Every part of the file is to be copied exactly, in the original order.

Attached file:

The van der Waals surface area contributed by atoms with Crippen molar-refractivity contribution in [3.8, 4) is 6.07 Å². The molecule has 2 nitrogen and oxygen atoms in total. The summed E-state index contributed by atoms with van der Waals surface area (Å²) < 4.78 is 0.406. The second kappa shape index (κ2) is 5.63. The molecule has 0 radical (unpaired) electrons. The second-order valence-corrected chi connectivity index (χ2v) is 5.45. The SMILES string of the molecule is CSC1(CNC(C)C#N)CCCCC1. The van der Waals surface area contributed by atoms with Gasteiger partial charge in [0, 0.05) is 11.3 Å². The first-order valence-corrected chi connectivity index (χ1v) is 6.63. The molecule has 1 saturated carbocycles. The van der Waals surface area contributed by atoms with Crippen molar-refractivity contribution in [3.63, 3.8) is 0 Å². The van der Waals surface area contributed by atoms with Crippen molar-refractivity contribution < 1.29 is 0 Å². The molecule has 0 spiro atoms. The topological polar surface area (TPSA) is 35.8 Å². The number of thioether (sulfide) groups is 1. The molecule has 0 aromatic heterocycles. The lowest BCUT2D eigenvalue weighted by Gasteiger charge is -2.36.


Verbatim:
The van der Waals surface area contributed by atoms with Crippen molar-refractivity contribution in [3.8, 4) is 6.07 Å². The molecule has 2 nitrogen and oxygen atoms in total. The summed E-state index contributed by atoms with van der Waals surface area (Å²) < 4.78 is 0.406. The second kappa shape index (κ2) is 5.63. The molecule has 0 radical (unpaired) electrons. The second-order valence-corrected chi connectivity index (χ2v) is 5.45. The SMILES string of the molecule is CSC1(CNC(C)C#N)CCCCC1. The van der Waals surface area contributed by atoms with Gasteiger partial charge in [0, 0.05) is 11.3 Å². The first-order valence-corrected chi connectivity index (χ1v) is 6.63. The molecule has 1 saturated carbocycles. The van der Waals surface area contributed by atoms with Crippen molar-refractivity contribution in [3.63, 3.8) is 0 Å². The van der Waals surface area contributed by atoms with Crippen molar-refractivity contribution < 1.29 is 0 Å². The molecule has 0 spiro atoms. The topological polar surface area (TPSA) is 35.8 Å². The number of thioether (sulfide) groups is 1. The molecule has 0 aromatic heterocycles. The lowest BCUT2D eigenvalue weighted by Gasteiger charge is -2.36.